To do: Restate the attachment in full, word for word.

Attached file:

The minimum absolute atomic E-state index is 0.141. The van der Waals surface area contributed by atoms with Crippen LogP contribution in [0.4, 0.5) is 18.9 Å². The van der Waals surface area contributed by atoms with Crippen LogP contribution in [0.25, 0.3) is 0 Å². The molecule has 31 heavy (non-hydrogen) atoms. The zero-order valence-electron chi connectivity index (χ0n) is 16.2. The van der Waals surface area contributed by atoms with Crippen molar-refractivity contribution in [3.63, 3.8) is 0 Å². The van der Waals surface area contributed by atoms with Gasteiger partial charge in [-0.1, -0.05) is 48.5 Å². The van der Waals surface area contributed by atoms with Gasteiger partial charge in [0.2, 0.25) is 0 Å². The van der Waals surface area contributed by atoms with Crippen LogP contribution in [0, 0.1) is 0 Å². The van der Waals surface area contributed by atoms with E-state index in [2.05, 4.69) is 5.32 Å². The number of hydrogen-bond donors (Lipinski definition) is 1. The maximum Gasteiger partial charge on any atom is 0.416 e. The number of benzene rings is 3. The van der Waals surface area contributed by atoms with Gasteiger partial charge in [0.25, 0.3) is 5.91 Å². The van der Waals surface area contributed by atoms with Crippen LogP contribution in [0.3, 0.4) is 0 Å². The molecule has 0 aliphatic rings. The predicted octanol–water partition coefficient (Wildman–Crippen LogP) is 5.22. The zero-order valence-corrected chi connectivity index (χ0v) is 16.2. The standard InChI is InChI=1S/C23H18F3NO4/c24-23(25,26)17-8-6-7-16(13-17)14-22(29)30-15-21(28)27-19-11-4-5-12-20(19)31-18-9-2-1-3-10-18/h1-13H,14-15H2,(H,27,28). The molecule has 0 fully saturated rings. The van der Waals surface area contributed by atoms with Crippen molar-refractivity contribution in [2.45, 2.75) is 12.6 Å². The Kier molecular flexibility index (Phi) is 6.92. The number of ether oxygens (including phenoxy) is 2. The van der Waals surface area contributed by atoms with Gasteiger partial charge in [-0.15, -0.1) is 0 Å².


The minimum absolute atomic E-state index is 0.141. The van der Waals surface area contributed by atoms with Crippen LogP contribution in [0.4, 0.5) is 18.9 Å². The van der Waals surface area contributed by atoms with Crippen LogP contribution in [0.25, 0.3) is 0 Å². The molecule has 31 heavy (non-hydrogen) atoms. The zero-order valence-electron chi connectivity index (χ0n) is 16.2. The van der Waals surface area contributed by atoms with Crippen molar-refractivity contribution in [3.63, 3.8) is 0 Å². The van der Waals surface area contributed by atoms with Gasteiger partial charge in [-0.1, -0.05) is 48.5 Å². The van der Waals surface area contributed by atoms with Gasteiger partial charge in [0.2, 0.25) is 0 Å². The van der Waals surface area contributed by atoms with Crippen LogP contribution in [0, 0.1) is 0 Å². The van der Waals surface area contributed by atoms with E-state index in [2.05, 4.69) is 5.32 Å². The number of hydrogen-bond donors (Lipinski definition) is 1. The maximum Gasteiger partial charge on any atom is 0.416 e. The number of benzene rings is 3. The van der Waals surface area contributed by atoms with Gasteiger partial charge in [0.25, 0.3) is 5.91 Å². The van der Waals surface area contributed by atoms with Crippen LogP contribution in [0.3, 0.4) is 0 Å². The molecule has 0 aliphatic rings. The predicted octanol–water partition coefficient (Wildman–Crippen LogP) is 5.22. The zero-order valence-corrected chi connectivity index (χ0v) is 16.2. The standard InChI is InChI=1S/C23H18F3NO4/c24-23(25,26)17-8-6-7-16(13-17)14-22(29)30-15-21(28)27-19-11-4-5-12-20(19)31-18-9-2-1-3-10-18/h1-13H,14-15H2,(H,27,28). The molecule has 0 fully saturated rings. The van der Waals surface area contributed by atoms with Crippen molar-refractivity contribution in [2.45, 2.75) is 12.6 Å². The Kier molecular flexibility index (Phi) is 6.92. The number of ether oxygens (including phenoxy) is 2. The van der Waals surface area contributed by atoms with Gasteiger partial charge in [-0.15, -0.1) is 0 Å².